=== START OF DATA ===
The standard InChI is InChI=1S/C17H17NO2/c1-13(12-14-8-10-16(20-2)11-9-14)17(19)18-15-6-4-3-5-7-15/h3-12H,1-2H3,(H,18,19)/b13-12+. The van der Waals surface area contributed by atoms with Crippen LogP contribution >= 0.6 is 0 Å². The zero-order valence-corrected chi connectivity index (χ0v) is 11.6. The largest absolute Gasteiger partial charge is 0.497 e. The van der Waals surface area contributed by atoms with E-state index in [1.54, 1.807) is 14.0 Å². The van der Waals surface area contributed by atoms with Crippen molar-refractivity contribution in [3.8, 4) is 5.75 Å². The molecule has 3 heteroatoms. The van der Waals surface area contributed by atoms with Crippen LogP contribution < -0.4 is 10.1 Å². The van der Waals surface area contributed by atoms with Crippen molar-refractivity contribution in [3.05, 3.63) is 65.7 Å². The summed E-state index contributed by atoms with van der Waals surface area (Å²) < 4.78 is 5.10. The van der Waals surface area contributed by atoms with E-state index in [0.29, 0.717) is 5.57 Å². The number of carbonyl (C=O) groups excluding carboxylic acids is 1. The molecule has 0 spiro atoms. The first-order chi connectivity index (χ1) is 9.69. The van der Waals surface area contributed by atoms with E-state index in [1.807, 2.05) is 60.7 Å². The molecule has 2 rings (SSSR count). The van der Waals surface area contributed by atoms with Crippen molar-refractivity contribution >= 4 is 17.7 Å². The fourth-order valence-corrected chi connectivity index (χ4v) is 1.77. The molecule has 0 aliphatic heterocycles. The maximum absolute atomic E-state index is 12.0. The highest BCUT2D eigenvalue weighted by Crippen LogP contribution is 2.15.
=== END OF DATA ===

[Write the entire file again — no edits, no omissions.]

The standard InChI is InChI=1S/C17H17NO2/c1-13(12-14-8-10-16(20-2)11-9-14)17(19)18-15-6-4-3-5-7-15/h3-12H,1-2H3,(H,18,19)/b13-12+. The van der Waals surface area contributed by atoms with Crippen LogP contribution >= 0.6 is 0 Å². The zero-order valence-corrected chi connectivity index (χ0v) is 11.6. The largest absolute Gasteiger partial charge is 0.497 e. The van der Waals surface area contributed by atoms with E-state index in [1.54, 1.807) is 14.0 Å². The van der Waals surface area contributed by atoms with Crippen molar-refractivity contribution in [3.8, 4) is 5.75 Å². The molecule has 3 heteroatoms. The van der Waals surface area contributed by atoms with Crippen LogP contribution < -0.4 is 10.1 Å². The van der Waals surface area contributed by atoms with Crippen molar-refractivity contribution in [3.05, 3.63) is 65.7 Å². The summed E-state index contributed by atoms with van der Waals surface area (Å²) < 4.78 is 5.10. The van der Waals surface area contributed by atoms with E-state index in [0.29, 0.717) is 5.57 Å². The number of carbonyl (C=O) groups excluding carboxylic acids is 1. The molecule has 0 spiro atoms. The first-order chi connectivity index (χ1) is 9.69. The van der Waals surface area contributed by atoms with E-state index in [1.807, 2.05) is 60.7 Å². The molecule has 2 rings (SSSR count). The van der Waals surface area contributed by atoms with Crippen molar-refractivity contribution >= 4 is 17.7 Å². The fourth-order valence-corrected chi connectivity index (χ4v) is 1.77. The molecule has 0 aliphatic heterocycles. The maximum absolute atomic E-state index is 12.0. The highest BCUT2D eigenvalue weighted by Crippen LogP contribution is 2.15.